photo © 2007 Brad Gocken | more info (via: Wylio)
How we spend our days is, of course, how we spend our lives. What we do with this hour, and that one, is what we are doing. A schedule defends from chaos and whim. It is a net for catching days. – Annie Dillard, “The Writing Life”
The other day I sent out a message on Twitter:
“If you are always starting new things, when will you finish the story you were created to write?”
I was actually writing this to no one but myself. I have this wonderful habit of starting new stories and never finishing them. My computer is riddled with innumerable Chapter Ones and characters waiting to be developed. It’s like opening a refrigerator and finding a dozen plates of food, partially eaten, wrapped protectively in plastic wrap.
* * * * *
Sometimes I worry that I am creating a pattern in my writing that is becoming increasingly difficult to tear myself from: the pattern of unfinished beginnings.
So many times we bemoan our seemingly mediocre lives, all the while skipping from this beginning to that one, living on the adrenaline-pumping nature of coming out of the starting gate. But we cannot sprint forever. The new business we determined to start trickles to a stop as we are faced with the harsh realities of what perseverance requires. We bail from yet another relationship – commitment is not nearly as fun as that first kiss.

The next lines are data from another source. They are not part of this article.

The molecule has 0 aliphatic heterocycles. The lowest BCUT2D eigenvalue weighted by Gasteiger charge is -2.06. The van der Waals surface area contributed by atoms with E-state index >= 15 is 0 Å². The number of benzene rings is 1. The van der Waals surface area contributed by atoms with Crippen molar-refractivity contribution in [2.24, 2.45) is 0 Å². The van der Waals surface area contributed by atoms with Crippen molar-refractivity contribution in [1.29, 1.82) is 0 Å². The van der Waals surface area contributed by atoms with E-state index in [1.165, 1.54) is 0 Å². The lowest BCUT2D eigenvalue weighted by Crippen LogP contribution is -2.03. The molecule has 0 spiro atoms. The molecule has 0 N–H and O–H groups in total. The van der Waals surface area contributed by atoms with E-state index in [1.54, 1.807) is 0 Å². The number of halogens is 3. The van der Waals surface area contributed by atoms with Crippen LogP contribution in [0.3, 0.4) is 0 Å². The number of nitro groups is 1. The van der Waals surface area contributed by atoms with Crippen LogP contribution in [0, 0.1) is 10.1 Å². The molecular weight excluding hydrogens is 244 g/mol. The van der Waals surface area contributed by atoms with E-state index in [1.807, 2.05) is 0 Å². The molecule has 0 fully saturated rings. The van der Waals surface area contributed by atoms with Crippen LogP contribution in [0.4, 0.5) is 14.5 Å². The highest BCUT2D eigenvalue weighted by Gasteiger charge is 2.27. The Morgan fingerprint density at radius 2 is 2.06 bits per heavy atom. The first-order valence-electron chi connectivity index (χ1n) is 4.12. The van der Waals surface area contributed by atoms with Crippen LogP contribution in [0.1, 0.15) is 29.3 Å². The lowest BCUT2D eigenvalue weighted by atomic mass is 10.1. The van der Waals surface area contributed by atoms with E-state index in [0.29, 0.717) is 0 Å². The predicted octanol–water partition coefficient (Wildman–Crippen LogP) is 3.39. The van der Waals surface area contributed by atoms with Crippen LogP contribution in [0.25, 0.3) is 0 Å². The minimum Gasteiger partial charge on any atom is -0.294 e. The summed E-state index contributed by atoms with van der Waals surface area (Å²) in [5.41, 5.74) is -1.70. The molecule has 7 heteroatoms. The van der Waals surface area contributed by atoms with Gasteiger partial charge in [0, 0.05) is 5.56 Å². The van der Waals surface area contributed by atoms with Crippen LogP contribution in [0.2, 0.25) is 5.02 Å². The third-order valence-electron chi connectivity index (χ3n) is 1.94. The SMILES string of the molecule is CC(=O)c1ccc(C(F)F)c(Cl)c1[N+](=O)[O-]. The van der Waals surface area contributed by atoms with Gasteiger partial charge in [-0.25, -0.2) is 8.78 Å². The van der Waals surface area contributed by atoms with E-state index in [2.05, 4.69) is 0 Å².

And telling the stories as we imagined them in our heads takes more work than we ever thought possible. So they are shelved until the following week, when a fresh character sends us out of the gate, sprinting again. But our sides begin to ache and we bend over, hands on knees, out of breath.
And we walk back to the starting gate. Again.
* * * * *
I love my generation. I love our free spirits, our open minds, our refusal to look at things the same way as the generations before us.
But there are things I see in my generation that scare me, things I see in myself – an obsession with beginnings, a skepticism towards repetitive disciplines, a desire to avoid commitment of almost any kind.
How can I break my own fear of committing to the story?
* * * * *
Annie Dillard writes, “There is no shortage of good days. It is good lives that are hard to come by. A life of good days lived in the senses is not enough. The life of sensation is the life of greed; it requires more and more. The life of the spirit requires less and less; time is ample and its passage sweet.”
How do you move yourself from the excitement of beginnings to the long hard work of writing the middle?
How do you persevere?